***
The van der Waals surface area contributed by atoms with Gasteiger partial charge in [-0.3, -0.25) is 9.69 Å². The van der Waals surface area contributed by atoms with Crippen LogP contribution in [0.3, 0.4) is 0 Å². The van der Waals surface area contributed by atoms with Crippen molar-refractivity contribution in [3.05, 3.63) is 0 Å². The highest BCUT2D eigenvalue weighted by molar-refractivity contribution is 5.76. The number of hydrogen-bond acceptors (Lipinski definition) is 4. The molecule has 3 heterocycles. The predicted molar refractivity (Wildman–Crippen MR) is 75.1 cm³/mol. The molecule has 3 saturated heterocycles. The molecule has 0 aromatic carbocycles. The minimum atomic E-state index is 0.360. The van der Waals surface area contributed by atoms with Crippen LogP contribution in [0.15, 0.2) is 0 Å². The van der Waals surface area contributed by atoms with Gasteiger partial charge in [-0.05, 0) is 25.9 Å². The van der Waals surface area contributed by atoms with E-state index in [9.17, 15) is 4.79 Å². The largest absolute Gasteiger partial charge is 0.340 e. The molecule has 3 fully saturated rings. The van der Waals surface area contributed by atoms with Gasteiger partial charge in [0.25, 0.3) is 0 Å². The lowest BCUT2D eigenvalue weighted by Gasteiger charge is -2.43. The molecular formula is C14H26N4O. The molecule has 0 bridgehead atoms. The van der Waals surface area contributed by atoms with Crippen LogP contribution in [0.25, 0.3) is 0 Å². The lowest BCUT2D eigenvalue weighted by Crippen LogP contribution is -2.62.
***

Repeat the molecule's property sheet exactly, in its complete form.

The van der Waals surface area contributed by atoms with Gasteiger partial charge in [-0.3, -0.25) is 9.69 Å². The van der Waals surface area contributed by atoms with Crippen LogP contribution in [0.3, 0.4) is 0 Å². The van der Waals surface area contributed by atoms with Crippen molar-refractivity contribution in [3.05, 3.63) is 0 Å². The highest BCUT2D eigenvalue weighted by molar-refractivity contribution is 5.76. The number of hydrogen-bond acceptors (Lipinski definition) is 4. The molecule has 3 heterocycles. The predicted molar refractivity (Wildman–Crippen MR) is 75.1 cm³/mol. The molecule has 3 saturated heterocycles. The molecule has 0 aromatic carbocycles. The minimum atomic E-state index is 0.360. The van der Waals surface area contributed by atoms with Crippen LogP contribution in [0.15, 0.2) is 0 Å². The van der Waals surface area contributed by atoms with Gasteiger partial charge in [-0.05, 0) is 25.9 Å². The van der Waals surface area contributed by atoms with E-state index in [9.17, 15) is 4.79 Å². The largest absolute Gasteiger partial charge is 0.340 e. The molecule has 3 fully saturated rings. The van der Waals surface area contributed by atoms with Gasteiger partial charge in [0.25, 0.3) is 0 Å². The lowest BCUT2D eigenvalue weighted by Gasteiger charge is -2.43. The molecular formula is C14H26N4O. The molecule has 0 bridgehead atoms. The van der Waals surface area contributed by atoms with Crippen LogP contribution in [0.25, 0.3) is 0 Å². The lowest BCUT2D eigenvalue weighted by Crippen LogP contribution is -2.62.